Gas Dynamics Laboratory

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Established initially by Nikolai I. Tikhomirov in March 1921, the Gas Dynamics Laboratory evolved from early smokeless powder propellant experiments made by Tikhomirov in Moscow.

By 1925, when such a propellant was developed, the laboratory had moved to Leningrad. After the first successful launchings the rocket laboratory was considerably expanded, and in July 1928 named the Gas Dynamics Laboratory (GDL).

The laboratory, the first in the Soviet Union to be engaged in rocketry research and development, was under the Military Research Committee of the USSR Revolutionary Military Council. The GDL occupied part of a one-story building at the artillery test ground not far from Leningrad. It also had a machine shop there. Besides this, it had headquarters in the city, facilities for the production of smokeless powder grains, which were housed in the building of the Naval Department Research Laboratory, and other premises.

At the beginning of 1933 the GDL comprised five sections and work-shops located at six places in Leningrad, and had a staff of almost 200.

The First Section of the GDL worked on the development of powder-propelled missiles, initiated by Tikhomirov and successfully carried through by B. S. Petropavlovsky, G. E. Langemak, V. A. Artemeyev and other outstanding artillery engineers. The smokeless powder rockets of diverse calibers which they developed for the Army and the Air Force were successfully tested at proving ranges and in simulated battle conditions in 1932-33. Later they were further improved at the Research Institute of Jet Propulsion (RNII), and were widely employed with a devastating effect during the Great Patriotic War (1941-45). The mobile launcher, dubbed Katyusha, became widely famous towards the end of the war. By that time the country’s rocket artillery units comprised 40‘ independent battalions, 105 regiments, 40 brigades and 7 divisions.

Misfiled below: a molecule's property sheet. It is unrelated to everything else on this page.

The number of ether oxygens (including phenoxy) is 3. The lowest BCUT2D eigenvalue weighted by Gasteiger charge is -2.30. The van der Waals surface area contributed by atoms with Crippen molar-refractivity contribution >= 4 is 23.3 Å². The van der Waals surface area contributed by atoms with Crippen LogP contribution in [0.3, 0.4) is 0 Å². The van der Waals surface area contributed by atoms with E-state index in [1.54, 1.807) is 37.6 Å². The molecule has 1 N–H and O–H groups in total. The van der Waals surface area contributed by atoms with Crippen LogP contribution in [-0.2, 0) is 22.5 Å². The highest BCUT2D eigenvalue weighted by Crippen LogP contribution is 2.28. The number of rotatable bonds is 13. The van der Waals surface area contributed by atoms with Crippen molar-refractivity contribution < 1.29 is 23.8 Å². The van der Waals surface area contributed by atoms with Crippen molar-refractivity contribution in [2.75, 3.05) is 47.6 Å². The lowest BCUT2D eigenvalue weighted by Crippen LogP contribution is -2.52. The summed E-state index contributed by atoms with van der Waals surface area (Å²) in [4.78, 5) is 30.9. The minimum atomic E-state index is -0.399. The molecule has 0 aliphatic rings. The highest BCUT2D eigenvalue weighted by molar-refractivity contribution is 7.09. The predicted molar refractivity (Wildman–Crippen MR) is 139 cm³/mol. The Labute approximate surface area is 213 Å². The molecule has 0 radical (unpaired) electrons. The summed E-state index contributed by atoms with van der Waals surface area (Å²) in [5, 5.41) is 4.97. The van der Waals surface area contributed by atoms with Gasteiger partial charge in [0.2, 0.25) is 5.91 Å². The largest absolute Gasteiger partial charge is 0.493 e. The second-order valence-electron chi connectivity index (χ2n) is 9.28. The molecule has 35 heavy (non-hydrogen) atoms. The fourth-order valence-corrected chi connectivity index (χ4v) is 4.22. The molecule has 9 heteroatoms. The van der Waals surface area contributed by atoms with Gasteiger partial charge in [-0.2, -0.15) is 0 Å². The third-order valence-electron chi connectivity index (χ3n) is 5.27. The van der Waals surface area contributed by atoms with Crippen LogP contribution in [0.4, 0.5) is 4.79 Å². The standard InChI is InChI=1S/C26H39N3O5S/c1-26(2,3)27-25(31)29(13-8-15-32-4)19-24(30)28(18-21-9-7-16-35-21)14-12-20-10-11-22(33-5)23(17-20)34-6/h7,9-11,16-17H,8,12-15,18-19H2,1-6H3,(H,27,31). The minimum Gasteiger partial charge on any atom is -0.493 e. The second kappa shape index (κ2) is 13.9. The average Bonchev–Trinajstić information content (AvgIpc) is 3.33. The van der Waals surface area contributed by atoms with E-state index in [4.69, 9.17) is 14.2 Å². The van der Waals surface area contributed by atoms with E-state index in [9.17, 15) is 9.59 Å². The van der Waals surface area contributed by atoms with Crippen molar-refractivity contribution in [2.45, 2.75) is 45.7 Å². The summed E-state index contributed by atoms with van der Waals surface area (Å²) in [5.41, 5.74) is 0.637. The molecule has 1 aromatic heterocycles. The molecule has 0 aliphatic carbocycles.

Between 1930 and 1933 the GDL developed rocket missiles with calibers of 32, 132, 245 and 410 mm, as well as ones of smaller calibers. By the end of 1933 the GDL had developed 9 types of rocket missiles which were successfully tested and officially approved. This fact was mentioned in a report by the Red Army Department of Military Inventions to M. N. Tukhachevsky, the Red Army Chief of Armaments.

Between 1927 and 1933 the Third Section of the GDL developed assisted-takeoff powder rockets for light and heavy aircraft (U-l, TB-l, and TB-3 types). The official tests of the TB-l heavy bomber, conducted in 1933, showed its takeoff run to be 77 per cent shorter owing to the use of these rockets. (Source:V.P. Glushko)